Health officials in Brazil have dismissed claims that a larvicide could be responsible for a rise in cases of microcephaly, and not Zika virus.
A report by Argentinian doctors suggested pyriproxyfen, which is used to control the Aedes aegypti mosquito, could be associated with the deformity, which impairs foetal brain development.
The organisation, Physicians in the Crop-Sprayed Towns, said the substance had been introduced into drinking water supplies since 2014 in affected areas of Brazil.
“In the area where most sick persons live, a chemical larvicide producing malformations in mosquitoes has been applied for 18 months, and that this poison (pyroproxifen) is applied by the state on drinking water used by the affected population,” the report said.
In response, the local government in Rio Grande do Sul, a state in the south of Brazil, suspended the use of pyriproxyfen on Saturday.
“We decided to suspend the use of the product in drinking water until we have a position from the ministry of health, and so, we reinforce further still the appeal to the population to eliminate any possible mosquito breeding site,” said Joao Gabbardo dos Reis, state health secretary in Rio Grande do Sul.
However, the federal government was quick to dismiss the fears in a statement.
It said there had been no scientific study that linked pyriproxyfen to microcephaly, which has been confirmed in 462 babies, with 41 cases linked to the mosquito-borne Zika virus.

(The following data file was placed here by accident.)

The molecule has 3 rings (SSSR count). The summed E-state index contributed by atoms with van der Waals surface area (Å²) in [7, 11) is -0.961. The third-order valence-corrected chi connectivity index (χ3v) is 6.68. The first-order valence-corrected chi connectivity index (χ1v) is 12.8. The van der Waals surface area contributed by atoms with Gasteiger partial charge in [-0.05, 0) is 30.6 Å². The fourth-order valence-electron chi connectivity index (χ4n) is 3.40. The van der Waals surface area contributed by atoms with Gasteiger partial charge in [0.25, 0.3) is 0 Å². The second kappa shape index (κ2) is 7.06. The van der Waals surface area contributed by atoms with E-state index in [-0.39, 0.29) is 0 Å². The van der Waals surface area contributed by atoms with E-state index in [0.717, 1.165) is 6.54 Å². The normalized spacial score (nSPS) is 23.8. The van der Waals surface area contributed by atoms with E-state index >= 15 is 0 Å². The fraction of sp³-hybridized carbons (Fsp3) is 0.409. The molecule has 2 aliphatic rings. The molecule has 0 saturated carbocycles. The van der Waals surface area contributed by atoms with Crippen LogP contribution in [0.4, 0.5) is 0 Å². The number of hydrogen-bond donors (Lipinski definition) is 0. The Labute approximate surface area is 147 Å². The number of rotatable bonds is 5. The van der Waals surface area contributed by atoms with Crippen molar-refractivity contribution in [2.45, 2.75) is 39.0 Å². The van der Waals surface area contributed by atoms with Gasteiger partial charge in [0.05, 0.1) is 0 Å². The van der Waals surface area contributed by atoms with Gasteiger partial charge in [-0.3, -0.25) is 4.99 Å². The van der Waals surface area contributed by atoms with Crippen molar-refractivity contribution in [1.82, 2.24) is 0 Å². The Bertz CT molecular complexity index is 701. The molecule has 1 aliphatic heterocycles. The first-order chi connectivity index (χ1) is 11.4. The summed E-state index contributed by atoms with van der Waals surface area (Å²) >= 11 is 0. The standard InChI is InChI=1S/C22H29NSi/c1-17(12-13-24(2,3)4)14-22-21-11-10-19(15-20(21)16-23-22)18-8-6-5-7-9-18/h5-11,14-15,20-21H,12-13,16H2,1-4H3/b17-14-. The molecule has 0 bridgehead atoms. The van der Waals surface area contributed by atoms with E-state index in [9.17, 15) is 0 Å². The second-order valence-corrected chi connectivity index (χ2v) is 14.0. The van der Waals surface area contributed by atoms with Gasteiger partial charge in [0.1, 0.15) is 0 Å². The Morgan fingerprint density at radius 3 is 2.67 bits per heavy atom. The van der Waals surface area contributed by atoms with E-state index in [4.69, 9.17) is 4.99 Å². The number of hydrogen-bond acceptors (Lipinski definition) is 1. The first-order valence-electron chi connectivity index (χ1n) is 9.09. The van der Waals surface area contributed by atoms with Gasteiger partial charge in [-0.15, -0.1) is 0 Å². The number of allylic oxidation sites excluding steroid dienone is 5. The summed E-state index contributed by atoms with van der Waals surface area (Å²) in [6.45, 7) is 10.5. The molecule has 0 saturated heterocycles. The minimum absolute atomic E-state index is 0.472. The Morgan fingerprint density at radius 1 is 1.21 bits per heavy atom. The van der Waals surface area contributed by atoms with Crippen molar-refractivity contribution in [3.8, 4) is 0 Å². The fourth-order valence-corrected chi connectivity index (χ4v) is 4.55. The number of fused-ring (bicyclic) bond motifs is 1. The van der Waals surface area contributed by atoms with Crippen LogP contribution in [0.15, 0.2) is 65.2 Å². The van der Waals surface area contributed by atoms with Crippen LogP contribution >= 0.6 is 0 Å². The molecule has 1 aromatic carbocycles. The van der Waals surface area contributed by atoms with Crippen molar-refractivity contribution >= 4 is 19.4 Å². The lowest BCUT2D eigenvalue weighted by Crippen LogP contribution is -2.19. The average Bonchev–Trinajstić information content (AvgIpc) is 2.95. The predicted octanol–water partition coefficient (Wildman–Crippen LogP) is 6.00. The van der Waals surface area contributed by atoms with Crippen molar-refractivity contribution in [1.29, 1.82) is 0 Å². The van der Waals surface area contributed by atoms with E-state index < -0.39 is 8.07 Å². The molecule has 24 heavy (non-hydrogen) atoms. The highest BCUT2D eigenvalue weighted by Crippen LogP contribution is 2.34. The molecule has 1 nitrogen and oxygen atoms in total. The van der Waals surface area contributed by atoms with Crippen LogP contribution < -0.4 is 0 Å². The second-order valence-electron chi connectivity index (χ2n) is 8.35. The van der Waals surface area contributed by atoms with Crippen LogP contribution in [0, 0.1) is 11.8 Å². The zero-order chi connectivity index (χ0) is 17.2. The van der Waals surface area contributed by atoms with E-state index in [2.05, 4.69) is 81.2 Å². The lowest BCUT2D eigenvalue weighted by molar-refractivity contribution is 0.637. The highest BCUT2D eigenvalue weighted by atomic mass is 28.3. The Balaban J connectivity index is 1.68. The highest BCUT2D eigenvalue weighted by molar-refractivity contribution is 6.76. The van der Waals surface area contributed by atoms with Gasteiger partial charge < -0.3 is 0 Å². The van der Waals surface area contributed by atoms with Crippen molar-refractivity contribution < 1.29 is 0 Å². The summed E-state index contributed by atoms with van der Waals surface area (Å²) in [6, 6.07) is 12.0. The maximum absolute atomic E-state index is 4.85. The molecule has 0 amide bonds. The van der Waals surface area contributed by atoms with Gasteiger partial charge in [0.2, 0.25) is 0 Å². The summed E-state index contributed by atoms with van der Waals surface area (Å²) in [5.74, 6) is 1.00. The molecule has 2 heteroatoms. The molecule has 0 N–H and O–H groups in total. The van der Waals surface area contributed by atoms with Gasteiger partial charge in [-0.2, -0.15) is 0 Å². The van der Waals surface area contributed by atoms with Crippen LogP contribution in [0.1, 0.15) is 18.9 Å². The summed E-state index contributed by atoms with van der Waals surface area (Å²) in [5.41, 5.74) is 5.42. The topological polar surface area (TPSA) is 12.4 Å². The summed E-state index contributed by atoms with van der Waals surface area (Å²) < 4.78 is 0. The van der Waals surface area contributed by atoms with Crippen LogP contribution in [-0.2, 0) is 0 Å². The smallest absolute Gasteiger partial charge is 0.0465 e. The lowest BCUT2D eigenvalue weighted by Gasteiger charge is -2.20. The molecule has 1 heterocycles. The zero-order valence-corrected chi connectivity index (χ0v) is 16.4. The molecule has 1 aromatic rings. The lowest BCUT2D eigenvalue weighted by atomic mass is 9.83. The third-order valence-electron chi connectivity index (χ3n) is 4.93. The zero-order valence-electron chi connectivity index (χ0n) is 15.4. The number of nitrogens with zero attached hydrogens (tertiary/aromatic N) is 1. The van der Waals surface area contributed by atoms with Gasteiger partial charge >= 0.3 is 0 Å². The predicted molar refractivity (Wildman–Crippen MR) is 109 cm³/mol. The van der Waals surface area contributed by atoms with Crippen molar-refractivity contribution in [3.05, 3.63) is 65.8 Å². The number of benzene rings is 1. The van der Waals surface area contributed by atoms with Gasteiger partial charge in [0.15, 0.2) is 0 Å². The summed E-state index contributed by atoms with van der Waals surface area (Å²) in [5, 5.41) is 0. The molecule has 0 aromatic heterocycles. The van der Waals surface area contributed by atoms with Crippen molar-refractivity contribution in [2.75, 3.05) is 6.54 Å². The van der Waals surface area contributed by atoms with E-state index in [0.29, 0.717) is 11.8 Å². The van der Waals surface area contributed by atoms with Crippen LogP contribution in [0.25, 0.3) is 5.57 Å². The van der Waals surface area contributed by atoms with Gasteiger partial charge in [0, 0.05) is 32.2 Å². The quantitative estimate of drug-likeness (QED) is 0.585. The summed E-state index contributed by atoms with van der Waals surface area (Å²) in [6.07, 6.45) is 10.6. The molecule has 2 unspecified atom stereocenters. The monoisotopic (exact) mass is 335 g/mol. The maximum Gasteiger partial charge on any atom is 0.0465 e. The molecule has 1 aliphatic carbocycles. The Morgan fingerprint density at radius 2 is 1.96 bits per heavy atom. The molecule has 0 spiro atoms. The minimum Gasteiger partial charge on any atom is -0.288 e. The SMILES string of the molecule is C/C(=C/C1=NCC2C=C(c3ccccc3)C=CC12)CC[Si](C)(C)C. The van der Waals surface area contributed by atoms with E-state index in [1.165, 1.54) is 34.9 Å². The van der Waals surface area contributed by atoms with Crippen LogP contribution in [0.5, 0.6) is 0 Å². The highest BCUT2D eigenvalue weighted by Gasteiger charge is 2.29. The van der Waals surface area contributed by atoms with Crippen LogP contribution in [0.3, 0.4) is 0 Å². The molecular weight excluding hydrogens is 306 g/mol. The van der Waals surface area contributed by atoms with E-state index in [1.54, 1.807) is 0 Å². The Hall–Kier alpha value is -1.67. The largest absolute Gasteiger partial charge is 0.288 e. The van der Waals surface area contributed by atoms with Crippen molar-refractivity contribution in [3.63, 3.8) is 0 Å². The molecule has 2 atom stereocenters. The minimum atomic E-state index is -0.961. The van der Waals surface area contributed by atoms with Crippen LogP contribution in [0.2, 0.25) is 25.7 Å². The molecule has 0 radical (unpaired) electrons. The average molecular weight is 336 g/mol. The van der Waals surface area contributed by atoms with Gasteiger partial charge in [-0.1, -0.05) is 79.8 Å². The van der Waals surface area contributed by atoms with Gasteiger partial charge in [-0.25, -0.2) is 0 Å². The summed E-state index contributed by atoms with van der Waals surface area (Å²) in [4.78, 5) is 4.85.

“Unlike the relationship between the Zika virus and microcephaly, which has had its confirmation shown in tests that indicated the presence of the virus in samples of blood, tissue and amniotic fluid, the association between the use of pyriproxyfen and microcephaly has no scientific basis,” the statement said.
“It’s important to state that some localities that do not use pyriproxyfen also had reported cases of microcephaly.”
The government said it only used larvicides recommended by the World Health Organisation (WHO).
Hawaii declared a state of emergency over Zika on Monday, becoming the first US state to take such action.
David Ige, governor of the islands, said that the proclamation was “a preventative measure” as there have been no cases of the virus being transmitted in the state so far. Four people in Hawaii have caught the virus while abroad, the Center for Disease Control said.
There have, however, been some cases of dengue fever on the island of Hawaii. The statement from the governor's office said such cases "continue to be fewer" and further between, but the battle to break the cycle of transmission continues.
"There have been no locally acquired Zika cases in the US or Hawaii, and we'd like to keep it that way," said Mr Ige. "This is about getting in front of the situation across the state."
Around 50 people in the US are known to have contracted the virus, in 17 states. All of them had travelled to Latin America.
Scientists around the world are currently racing to develop a vaccine for Zika virus, with clinical trials expected within a year to 18 months.